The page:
Just a few insights based on painful experience......
1. Any refit
or work on a vessel will cost MUCH more than anticipated.
2. "Do it yourself" is great, for about the first three months... then it turns into a hard job with a steep learning
curve... and you are paying tuition.
3. Even buying a brand-smacking new boat (I know, I have done new deliveries) does not exempt you for the need to fix stuff. You are just fixing newer stuff!!!!
4. When buying a used vessel, you are purchasing
a boatload of hidden problems.... I don't care how good the surveyor
or previous owner is... it is the nature of boats in a marine environment
5. And lastly (I can hear the howls in response to this one!!!), there are very few marine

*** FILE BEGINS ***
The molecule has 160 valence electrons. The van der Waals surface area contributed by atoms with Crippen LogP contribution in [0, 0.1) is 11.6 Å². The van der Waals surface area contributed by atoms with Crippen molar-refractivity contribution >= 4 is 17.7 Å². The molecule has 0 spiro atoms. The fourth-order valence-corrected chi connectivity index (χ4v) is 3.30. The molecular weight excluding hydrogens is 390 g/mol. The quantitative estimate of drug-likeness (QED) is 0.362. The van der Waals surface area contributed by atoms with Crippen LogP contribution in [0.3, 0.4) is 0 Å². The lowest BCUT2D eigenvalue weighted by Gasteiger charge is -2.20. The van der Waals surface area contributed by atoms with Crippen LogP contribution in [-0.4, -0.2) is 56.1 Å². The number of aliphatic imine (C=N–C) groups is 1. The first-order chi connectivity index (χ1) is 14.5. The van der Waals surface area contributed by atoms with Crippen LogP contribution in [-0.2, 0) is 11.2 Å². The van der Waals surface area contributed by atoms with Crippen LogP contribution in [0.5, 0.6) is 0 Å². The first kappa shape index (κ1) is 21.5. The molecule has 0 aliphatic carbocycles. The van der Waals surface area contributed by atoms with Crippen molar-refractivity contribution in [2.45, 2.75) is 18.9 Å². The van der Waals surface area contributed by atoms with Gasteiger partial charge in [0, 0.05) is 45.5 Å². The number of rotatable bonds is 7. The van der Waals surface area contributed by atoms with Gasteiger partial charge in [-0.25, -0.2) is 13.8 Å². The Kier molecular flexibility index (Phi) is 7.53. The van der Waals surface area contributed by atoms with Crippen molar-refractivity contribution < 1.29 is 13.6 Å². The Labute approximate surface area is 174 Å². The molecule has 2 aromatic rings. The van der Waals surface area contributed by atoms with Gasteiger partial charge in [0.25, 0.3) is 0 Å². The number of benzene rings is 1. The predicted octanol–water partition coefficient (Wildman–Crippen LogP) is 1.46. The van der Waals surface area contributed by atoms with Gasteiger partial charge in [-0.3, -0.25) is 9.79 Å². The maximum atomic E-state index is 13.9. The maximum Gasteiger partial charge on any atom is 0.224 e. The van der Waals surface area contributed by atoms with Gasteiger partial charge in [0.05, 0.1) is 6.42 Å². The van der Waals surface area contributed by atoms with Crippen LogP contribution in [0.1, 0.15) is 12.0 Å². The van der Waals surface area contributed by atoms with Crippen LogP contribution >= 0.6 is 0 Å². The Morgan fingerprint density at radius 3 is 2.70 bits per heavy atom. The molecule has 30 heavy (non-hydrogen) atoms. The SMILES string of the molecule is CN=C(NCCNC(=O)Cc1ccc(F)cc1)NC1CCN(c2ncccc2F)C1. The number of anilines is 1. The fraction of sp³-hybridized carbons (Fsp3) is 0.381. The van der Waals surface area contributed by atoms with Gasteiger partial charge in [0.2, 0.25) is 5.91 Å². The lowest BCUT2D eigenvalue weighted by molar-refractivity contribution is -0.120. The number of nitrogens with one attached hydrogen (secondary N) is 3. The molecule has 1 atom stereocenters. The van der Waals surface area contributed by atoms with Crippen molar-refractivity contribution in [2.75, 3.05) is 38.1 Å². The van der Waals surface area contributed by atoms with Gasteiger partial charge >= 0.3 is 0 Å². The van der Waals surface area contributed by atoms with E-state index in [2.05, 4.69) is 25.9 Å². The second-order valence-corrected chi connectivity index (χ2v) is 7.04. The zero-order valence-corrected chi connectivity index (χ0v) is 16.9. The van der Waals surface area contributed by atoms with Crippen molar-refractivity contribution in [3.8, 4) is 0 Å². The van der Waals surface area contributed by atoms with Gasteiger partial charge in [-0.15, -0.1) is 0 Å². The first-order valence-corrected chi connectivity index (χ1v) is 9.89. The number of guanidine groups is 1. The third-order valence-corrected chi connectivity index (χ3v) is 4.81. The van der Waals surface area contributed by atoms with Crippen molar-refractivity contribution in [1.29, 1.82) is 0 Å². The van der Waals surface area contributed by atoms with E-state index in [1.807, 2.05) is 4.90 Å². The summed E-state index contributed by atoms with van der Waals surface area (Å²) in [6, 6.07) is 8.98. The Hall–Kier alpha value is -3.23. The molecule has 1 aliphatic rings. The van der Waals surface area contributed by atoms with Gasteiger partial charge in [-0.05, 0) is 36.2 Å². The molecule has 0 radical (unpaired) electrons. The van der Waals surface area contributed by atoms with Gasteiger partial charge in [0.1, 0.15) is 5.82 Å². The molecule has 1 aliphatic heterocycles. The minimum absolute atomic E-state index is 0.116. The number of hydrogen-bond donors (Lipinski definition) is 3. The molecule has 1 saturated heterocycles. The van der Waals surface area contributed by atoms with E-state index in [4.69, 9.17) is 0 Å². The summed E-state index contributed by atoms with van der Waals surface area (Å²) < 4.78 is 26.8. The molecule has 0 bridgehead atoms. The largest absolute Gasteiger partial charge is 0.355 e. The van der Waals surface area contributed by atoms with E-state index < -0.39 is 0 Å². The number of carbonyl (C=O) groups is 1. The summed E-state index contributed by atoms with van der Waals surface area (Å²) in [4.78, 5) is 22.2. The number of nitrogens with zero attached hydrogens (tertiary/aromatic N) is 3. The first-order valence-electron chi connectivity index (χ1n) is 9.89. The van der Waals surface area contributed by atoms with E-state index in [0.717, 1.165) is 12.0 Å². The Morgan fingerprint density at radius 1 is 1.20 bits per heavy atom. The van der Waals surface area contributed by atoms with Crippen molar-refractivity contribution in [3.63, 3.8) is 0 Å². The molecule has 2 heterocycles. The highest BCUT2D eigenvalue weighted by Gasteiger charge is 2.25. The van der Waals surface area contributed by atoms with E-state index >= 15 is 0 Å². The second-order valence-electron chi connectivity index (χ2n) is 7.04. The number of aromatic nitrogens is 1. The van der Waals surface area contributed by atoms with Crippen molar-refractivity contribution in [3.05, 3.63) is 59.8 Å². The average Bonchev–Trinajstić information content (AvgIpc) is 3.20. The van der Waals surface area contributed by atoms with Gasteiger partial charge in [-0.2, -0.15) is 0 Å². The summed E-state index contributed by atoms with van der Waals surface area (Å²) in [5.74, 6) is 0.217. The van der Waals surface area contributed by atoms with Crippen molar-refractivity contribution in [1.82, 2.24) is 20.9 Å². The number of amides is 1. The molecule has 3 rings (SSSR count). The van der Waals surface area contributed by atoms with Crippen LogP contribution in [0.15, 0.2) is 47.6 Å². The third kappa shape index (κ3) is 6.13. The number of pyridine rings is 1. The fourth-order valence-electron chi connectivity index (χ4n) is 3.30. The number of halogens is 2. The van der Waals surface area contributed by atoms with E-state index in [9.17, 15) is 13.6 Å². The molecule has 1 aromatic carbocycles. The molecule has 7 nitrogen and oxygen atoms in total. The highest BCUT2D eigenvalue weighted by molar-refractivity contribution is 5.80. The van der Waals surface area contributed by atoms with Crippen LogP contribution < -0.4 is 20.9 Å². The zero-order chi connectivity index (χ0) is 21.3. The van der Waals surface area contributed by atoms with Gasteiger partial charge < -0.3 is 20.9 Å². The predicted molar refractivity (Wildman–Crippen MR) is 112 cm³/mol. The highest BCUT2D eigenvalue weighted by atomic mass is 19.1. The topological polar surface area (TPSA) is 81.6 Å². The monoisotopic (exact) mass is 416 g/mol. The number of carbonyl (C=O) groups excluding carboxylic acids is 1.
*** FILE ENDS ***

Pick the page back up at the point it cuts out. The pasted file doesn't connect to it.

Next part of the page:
craftsman among the vast sewer of marine tradesman..... it is obvious you have deep pockets (as do I) and it can become very discouraging to pay huge bills only to find the work was sub-par. For us it has boiled down to "do-it-ourself" because of experiences with shoddy work..... at least we know it has been done right and we can fix it. We have cherished the skilled guys we have hired, but they are few and far between...
These thoughts are coming after 14 months of complete refit
on a 52' Kanter, very systems-intense vessel, getting ready for a circumnavigation
. Also, we are in Florida
, where marine resources abound. We have been sailing for over 30 years and this is our sixth large vessel... and this refit was like getting an advanced degree in marine sciences.... Just thought I would let you know how steep and painful the learning
curve is to help you in your decision. All the advice you have gotten here is excellent; you may want to start on a smaller scale before jumping into the deep ocean.
Regards and fair winds.